Curses Book Cover Curses
Lish McBride
Fairy Tale Adaptation/Retelling
G.P. Putnam's Sons Books for Young Readers
July 20, 2021
Kindle, Hardcover

Merit Cravan refused to fulfill her obligation to marry a prince, leading to a fairy godling's curse. She will be forced to live as a beast forever, unless she agrees to marry a man of her mother's choosing before her eighteenth birthday.

Tevin Dumont has always been a pawn in his family's cons. The prettiest boy in a big family, his job is to tempt naïve rich girls to abandon their engagements, unless their parents agree to pay him off. But after his mother runs afoul of the beast, she decides to trade Tevin for her own freedom.

Now, Tevin and Merit have agreed that he can pay off his mother's debt by using his con-artist skills to help Merit find the best match . . . but what if the best match is Tevin himself?

Handsome and the Beast

When I was little, one of my favorite Disney movies was Beauty and the Beast…probably because Belle had brown hair and was obsessed with the written word, just like me. In later years, the idea that true love has the power to restore and renew made the tale relevant all over again (ignoring the theories that Belle actually suffered from Stockholm Syndrome, of course). So, imagine my delight in reading Curses, in which the Beast is a stubborn, well educated female, after my own heart…and in which the Beauty is a charming, handsome young man from the wrong side of the tracks, who has every reason to take advantage of the Beast, but doesn’t. If I had to describe Curses in one word, it would be fun; it’s a true lark of a journey from start to finish, full of witty banter, astute observations about human nature, and creative updates to old fairy tale mores.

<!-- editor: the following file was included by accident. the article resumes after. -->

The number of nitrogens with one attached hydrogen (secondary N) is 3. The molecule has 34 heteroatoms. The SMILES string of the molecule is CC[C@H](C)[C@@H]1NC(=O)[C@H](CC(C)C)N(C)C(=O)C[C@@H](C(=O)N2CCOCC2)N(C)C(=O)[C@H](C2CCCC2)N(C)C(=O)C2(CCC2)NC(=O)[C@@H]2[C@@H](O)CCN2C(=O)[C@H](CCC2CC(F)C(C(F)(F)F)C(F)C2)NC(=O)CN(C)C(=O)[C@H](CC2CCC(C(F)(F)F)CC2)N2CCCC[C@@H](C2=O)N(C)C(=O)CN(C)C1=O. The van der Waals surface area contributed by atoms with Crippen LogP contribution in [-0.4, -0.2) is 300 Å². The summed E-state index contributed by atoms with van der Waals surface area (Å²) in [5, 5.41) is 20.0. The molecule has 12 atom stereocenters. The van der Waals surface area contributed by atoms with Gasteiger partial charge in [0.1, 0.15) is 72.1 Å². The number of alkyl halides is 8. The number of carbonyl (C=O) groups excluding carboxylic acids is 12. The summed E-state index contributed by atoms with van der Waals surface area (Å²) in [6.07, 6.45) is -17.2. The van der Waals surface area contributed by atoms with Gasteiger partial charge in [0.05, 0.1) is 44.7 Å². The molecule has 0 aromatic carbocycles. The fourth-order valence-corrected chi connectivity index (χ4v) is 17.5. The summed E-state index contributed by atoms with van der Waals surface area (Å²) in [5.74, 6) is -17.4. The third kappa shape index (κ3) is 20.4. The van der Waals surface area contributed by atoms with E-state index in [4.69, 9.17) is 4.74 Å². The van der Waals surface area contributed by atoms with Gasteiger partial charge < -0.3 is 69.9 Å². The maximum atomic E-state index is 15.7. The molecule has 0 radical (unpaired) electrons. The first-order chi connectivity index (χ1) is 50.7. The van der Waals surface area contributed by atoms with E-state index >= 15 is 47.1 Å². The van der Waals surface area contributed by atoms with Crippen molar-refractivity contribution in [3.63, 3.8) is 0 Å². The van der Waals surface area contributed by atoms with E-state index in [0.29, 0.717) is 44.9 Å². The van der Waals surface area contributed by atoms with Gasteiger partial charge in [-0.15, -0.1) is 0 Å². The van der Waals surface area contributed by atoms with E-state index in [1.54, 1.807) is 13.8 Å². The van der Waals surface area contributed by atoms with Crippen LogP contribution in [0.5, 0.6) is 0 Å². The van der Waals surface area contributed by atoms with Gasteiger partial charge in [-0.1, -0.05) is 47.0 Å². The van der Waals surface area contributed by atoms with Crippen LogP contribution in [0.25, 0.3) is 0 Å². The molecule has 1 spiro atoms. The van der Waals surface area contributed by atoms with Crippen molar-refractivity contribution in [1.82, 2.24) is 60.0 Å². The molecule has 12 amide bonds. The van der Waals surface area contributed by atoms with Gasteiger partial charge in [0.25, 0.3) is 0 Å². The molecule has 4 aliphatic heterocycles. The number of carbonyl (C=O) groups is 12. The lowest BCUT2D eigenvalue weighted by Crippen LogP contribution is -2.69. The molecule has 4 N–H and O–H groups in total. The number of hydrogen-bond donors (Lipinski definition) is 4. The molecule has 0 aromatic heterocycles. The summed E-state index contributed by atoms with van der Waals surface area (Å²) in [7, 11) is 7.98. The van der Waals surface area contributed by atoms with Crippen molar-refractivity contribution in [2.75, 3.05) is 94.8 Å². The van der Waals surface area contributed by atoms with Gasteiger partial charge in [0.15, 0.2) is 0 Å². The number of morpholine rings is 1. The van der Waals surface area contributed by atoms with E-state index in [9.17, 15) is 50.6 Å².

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What I Loved: The romance between Merit and Tevin is predictable, in that it follows the arc you would expect from a fairy tale adaptation, but it is told with such honesty and mirth that it seems fresh and new. Both characters are well developed and relatable, and I found myself rooting for them together, and individually, right away. The supporting cast of characters are similarly well thought out and inclusive, including a non-binary healer and F/F couple. The redemption tales of several of the story’s villains are also not only heart-warming, but believable. But, prior to their redemption, they are very easy to feel nothing by disdain for, which is the mark of truly good writing.

What I Didn’t Love: The only thing that annoyed me a little, was that towards the end things seemed to drag a little bit. I felt impatient for the story to wrap up, rather than like I was sitting on the edge of my seat waiting to find out what would happen. But, the actual ending made the wait worth it.

Overall, you cannot go wrong with this book if you are looking for some escapist fiction, that is good, clean fun. It is definitely one you could read together with middle school and high school age kiddos, and I will be encouraging all the media specialists in my life to get this one for their school libraries.